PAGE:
FYI-agriculture report. Why food should be cheap...greenspun.com : LUSENET : TimeBomb 2000 (Y2000) : One Thread
(I tried to post this a while back, but the connection wouldn't work--then I got too busy for a while...its a little old now, probably...oh well.)
Dip in crop prices expected: WASHINGTON (AP) -- Big harvests of grain and soybeans in the United States and overseas are continuing to push down commodity prices as stockpiles of the crops grow, the government said today.
The average price that farmers will get for soybeans this year is expected to range from $4.60 to $5.10 a bushel, down 15 cents from last month's projection, according to the Agricultural Department. Wheat and corn prices are expected to run about 5 cents lower than the October forecast.
This year's corn and soybean crops are the third biggest on record despite the drought that hurt farmers in the East and parts of the Midwest.
USDA raised its forecast of the corn harvest by 1 percent from last month to 9.54 billion bushels. Soybean production was forecast at 2.67 billion bushels, down 1 percent from last month.
Farmers will go into next spring with 2.02 billion bushels of corn stockpiled, up from the 1.8 billion they started with this spring and 1.3 billion bushels in 1998.
Stockpiles of wheat also are growing even though US farmers cut back on their acreage this year because of the low prices they were getting. USDA projected a surplus of 1 billion bushels for the 1999-2000 crop year, up from 946 million bushels for 1998-1999 and 722 million bushels for 1997-1998.
"These are very large numbers," commodity analyst Bill Biedermann said of the projected corn and wheat surpluses.
"That's the explanation of why we've got grain piled on the ground out in the country. We've got to get it down to a level where we're going to use it," said Biedermann, director of research for Allendale Inc.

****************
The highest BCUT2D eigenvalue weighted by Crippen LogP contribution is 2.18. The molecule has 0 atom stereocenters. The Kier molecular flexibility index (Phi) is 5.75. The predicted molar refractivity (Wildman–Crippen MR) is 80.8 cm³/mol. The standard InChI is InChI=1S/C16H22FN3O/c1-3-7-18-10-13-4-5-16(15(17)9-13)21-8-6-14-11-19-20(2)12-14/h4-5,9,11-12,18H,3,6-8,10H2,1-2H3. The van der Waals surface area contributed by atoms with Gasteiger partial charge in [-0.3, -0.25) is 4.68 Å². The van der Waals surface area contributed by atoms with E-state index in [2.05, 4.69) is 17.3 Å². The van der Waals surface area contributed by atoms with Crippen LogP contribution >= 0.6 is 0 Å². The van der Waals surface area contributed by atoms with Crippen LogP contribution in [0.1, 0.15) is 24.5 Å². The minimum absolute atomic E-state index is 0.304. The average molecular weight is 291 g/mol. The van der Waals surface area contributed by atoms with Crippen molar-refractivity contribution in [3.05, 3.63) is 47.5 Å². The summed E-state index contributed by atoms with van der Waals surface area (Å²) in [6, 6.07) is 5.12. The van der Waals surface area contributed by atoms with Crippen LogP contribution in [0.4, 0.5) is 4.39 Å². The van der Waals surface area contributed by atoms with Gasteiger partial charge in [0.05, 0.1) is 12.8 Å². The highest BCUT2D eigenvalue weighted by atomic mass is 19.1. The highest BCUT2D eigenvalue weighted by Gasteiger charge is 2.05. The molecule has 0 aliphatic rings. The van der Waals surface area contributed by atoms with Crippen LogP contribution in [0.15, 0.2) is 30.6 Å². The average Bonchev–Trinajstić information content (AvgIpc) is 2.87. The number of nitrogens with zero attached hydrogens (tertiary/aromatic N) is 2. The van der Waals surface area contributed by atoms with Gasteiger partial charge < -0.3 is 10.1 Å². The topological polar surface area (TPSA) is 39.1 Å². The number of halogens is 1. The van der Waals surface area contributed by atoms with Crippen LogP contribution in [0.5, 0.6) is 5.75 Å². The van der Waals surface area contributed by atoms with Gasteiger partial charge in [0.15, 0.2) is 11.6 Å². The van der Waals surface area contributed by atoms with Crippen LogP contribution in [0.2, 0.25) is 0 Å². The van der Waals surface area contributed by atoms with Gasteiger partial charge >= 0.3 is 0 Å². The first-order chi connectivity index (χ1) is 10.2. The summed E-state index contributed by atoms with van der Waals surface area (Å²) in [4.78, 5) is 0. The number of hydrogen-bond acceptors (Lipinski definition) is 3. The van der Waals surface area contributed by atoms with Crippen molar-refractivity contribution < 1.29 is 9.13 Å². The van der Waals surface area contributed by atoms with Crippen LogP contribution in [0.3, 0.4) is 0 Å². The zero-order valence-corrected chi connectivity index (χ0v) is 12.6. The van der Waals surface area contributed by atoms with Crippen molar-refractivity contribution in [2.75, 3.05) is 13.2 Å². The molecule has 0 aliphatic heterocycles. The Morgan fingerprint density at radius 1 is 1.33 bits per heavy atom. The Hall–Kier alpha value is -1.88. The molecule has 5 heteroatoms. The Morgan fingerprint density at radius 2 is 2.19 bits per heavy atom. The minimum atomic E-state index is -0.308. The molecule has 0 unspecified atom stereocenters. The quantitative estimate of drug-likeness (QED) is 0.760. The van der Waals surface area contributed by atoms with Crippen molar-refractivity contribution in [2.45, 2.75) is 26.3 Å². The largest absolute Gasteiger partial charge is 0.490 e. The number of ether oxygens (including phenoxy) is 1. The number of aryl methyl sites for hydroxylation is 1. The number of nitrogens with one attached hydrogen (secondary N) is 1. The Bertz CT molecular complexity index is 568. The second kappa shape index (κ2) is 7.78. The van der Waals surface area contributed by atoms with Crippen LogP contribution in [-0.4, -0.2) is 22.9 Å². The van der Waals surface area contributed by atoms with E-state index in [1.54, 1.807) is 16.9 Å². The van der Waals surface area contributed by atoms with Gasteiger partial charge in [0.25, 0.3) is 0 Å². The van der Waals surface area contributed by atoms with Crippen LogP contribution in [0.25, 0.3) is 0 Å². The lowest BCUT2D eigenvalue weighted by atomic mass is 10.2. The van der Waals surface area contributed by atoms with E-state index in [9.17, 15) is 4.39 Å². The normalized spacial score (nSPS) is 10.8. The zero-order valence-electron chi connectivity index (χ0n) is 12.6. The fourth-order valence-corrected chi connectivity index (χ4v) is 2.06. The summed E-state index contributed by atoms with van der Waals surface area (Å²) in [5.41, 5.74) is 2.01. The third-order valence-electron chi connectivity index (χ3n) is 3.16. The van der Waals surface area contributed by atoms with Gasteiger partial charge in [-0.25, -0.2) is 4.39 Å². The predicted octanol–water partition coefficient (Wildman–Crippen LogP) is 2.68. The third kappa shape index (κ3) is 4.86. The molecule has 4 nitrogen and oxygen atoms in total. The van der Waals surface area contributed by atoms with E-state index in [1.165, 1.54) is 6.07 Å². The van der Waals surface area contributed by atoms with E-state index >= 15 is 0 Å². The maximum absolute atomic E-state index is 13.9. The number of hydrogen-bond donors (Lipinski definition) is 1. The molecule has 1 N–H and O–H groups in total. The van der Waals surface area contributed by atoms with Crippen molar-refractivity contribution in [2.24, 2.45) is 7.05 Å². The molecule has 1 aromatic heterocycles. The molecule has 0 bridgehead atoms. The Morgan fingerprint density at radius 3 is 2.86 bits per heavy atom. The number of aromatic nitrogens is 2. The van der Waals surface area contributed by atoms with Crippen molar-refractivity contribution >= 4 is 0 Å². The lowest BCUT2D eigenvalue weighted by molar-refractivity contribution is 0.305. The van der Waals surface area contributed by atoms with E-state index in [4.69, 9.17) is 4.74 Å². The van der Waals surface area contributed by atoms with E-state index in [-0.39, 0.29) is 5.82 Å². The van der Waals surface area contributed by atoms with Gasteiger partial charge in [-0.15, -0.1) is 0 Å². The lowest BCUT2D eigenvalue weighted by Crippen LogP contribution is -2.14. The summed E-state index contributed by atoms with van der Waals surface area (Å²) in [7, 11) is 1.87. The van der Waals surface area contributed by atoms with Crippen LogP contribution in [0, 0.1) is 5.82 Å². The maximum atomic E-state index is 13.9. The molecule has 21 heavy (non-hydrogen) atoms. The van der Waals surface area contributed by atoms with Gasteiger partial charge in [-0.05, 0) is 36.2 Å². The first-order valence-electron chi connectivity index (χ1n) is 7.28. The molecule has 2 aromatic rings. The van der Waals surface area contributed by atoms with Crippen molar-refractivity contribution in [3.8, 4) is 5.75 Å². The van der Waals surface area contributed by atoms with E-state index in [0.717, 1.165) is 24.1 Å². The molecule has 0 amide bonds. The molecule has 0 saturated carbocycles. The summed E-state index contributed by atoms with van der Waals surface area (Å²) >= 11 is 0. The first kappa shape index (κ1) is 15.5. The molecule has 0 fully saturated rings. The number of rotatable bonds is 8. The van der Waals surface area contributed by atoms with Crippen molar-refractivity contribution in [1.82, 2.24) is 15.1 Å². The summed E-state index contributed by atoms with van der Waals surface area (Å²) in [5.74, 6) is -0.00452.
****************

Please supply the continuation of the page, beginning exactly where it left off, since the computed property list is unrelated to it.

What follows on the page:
Projected exports of US wheat are down 25 million bushels from last month because of increased competition from foreign producers. USDA said Argentina, Australia, Canada and Kazakstan all are raising bigger-than-expected crops this year.
-- S. Kohl (firstname.lastname@example.org), November 23, 1999
So, if you stockpile, especially grains, you're helping out the country's farmers! It is actually a heroic act of selflessness, and you should be rewarded, I think. :0
-- S. Kohl (email@example.com), November 23, 1999.
Grains should be dirt cheap because they are rotting on the ground next to the full grain silo's because the trains can't seem to figure out where the midwest is. I thought this only happenned in the former Soviet Union.
Hell, anyone living in the former Soviet Union that has any suggestions on how to get by with an infrastructure that sometimes work? We've already got the government and media lie machine up and running.
-- squid (Itsdark@down.here), November 24, 1999.
Hmmm - most storage facilities have environmental controls to keep that grain, those potatoes, those apples (etc.) fresh and edible. Wonder how many of the embedded systems in those environmental controls have been adequately tested. Sure hope the electricity stays on...Ever see potatoes running out from under a storage facility door? Ever smell them?
-- marsh (firstname.lastname@example.org), November 24, 1999.